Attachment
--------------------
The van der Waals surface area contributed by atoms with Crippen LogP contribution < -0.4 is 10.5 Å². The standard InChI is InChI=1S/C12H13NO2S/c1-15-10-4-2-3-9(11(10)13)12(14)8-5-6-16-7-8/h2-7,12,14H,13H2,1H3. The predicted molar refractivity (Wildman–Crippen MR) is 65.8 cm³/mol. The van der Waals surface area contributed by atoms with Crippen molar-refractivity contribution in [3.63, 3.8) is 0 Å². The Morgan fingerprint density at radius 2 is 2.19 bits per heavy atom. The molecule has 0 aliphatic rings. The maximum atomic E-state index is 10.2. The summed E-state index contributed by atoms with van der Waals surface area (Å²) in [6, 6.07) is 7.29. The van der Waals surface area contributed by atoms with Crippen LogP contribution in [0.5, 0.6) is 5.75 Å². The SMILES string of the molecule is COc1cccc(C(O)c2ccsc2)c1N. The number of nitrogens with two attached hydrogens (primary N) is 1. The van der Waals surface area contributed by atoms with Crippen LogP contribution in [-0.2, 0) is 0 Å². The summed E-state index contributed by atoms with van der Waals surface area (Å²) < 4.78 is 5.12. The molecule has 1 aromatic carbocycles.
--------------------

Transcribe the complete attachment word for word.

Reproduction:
The van der Waals surface area contributed by atoms with Crippen LogP contribution < -0.4 is 10.5 Å². The standard InChI is InChI=1S/C12H13NO2S/c1-15-10-4-2-3-9(11(10)13)12(14)8-5-6-16-7-8/h2-7,12,14H,13H2,1H3. The predicted molar refractivity (Wildman–Crippen MR) is 65.8 cm³/mol. The van der Waals surface area contributed by atoms with Crippen molar-refractivity contribution in [3.63, 3.8) is 0 Å². The Morgan fingerprint density at radius 2 is 2.19 bits per heavy atom. The molecule has 0 aliphatic rings. The maximum atomic E-state index is 10.2. The summed E-state index contributed by atoms with van der Waals surface area (Å²) in [6, 6.07) is 7.29. The van der Waals surface area contributed by atoms with Crippen LogP contribution in [0.5, 0.6) is 5.75 Å². The SMILES string of the molecule is COc1cccc(C(O)c2ccsc2)c1N. The number of nitrogens with two attached hydrogens (primary N) is 1. The van der Waals surface area contributed by atoms with Crippen LogP contribution in [-0.2, 0) is 0 Å². The summed E-state index contributed by atoms with van der Waals surface area (Å²) < 4.78 is 5.12. The molecule has 1 aromatic carbocycles.